Everything revolves around Javier Milei

No matter how republican almost all current political leaders claim to be, Argentina continues to be a country with a monarchical mentality in which those leaders who show weakness are treated as useless buffoons and those with strong appearance are idolized. Javier Milei understands this very well, who does not mind playing the role of maximum leader. Like the European kings of yesteryear – and, less explicitly, officials who swear on the Bible or other sacred text before beginning their official duties – the President attributes the eminent place he has reached to divine will. Likewise, in addition to wanting to give an extraterrestrial dimension to the political project that he has launched, he is fiercely committed to an ideology that admits no doubt, which helps him speak with a degree of security that is so overwhelming that it unsettles all his adversaries. .

The majority reaction to that speech with which he opened a new round of ordinary sessions of Congress, and in which he mercilessly criticized the majority of attendees for their alleged contribution to the country’s decline, served to confirm what everyone already knew. : Milei is by far the dominant figure on the national political scene, a leader who, to the surprise of those who do not like him, has enthusiastic admirers in many other parts of the world. Would Donald Trump, Elon Musk, Giorgia Meloni and other members of the international elite be willing to back it up with more than just encouraging words? Only if Milei manages to convince them that, once the adjustment is completed, Argentina will turn out to be an economic tiger capable of competing with any other country.

What accounts for Milei’s almost instantaneous transformation from a scandalous television commentator with strikingly eccentric personal habits and very unorthodox religious convictions into the most influential man in the country? Because he has managed to give the impression of being virtually the only political leader who has not only managed to diagnose very well the degenerative disease that Argentina has suffered for so many years and which still threatens to destroy it completely, but also knows how to cure it. For him, as painful as the very severe adjustment he has ordered is, it would be much worse for almost everyone if, for supposedly humanitarian reasons, the Government refused to drastically reduce public spending.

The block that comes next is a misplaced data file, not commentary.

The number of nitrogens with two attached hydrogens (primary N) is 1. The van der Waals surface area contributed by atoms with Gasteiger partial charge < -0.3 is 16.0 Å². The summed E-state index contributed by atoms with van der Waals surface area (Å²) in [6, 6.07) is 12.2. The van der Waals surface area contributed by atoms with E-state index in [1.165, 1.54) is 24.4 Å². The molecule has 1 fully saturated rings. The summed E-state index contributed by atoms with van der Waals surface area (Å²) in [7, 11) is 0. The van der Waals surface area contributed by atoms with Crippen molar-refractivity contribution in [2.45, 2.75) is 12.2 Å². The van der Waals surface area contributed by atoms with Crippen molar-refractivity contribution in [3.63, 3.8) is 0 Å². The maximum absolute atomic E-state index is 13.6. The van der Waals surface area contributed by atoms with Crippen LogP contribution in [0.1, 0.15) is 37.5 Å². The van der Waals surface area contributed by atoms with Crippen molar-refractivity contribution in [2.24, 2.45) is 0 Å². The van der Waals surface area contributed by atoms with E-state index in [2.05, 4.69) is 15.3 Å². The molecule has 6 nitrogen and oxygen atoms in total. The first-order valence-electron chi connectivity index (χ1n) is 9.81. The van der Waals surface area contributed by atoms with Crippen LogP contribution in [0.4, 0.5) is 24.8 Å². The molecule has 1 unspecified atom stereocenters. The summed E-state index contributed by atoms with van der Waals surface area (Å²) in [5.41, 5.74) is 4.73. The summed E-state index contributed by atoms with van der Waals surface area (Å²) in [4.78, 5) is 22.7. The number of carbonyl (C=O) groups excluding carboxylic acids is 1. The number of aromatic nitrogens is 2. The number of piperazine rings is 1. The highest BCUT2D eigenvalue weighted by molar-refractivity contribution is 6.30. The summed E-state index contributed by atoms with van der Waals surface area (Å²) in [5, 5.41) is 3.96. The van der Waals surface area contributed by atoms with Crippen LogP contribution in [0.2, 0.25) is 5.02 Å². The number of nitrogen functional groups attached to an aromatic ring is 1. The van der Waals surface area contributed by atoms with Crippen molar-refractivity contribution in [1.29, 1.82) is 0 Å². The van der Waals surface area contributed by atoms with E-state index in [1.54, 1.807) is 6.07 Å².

Although from Milei’s perspective the current situation in Argentina could hardly be more gloomy, his optimistic stance towards the possible future has allowed him to sketch a story in which, after being deceived by a long series of false prophets, the Argentine people have finally come to terms. awakened and, determined to overcome all the obstacles that its parasitic enemies have placed in its path, has already begun the march towards the land of promise.

Although Milei sometimes suggests that the journey would be so long that only the grandchildren of the still young will be able to enjoy what awaits them in the biblical “land of milk and honey,” the reality is that many other countries completed it in a relatively short period. Be that as it may, geopolitical, demographic, climatic and technological changes are occurring at such a disconcerting pace that no one, not even Milei in her prophetic avatar, is in a position to foresee what could happen in the coming decades.

Fortunately, the reforms proposed by the President are far from fanciful; In dozens of other countries, strategies similar to his have served to enable years of vigorous economic growth accompanied by social progress, while the schemes claimed by those who rage against him, accusing him of wanting to sacrifice the most vulnerable for the sake of theories capricious, they have only produced misery. In this context, what is happening in Cuba is instructive, where the communist dictatorship has been forced to apply another very harsh adjustment.

For Milei, the calamitous failure of other political leaders has been much more important than the help provided by those mythical “forces from heaven” to which he loves to allude. If those who preceded him in the Casa Rosada had governed better, Milei would never have been able to displace the Peronists and the people of Together for Change who, until the middle of last year, believed they were destined to alternate in power until the Greek calends. However, not wanting to put an end to the multitude of “jobs” with which the permanent members of what Milei insists on calling “the political caste” managed to supplement their confessable income, previous governments ended up limiting themselves to defending a inflationary and therefore unsustainable status quo. They administered a “rich country” that only existed in their imagination.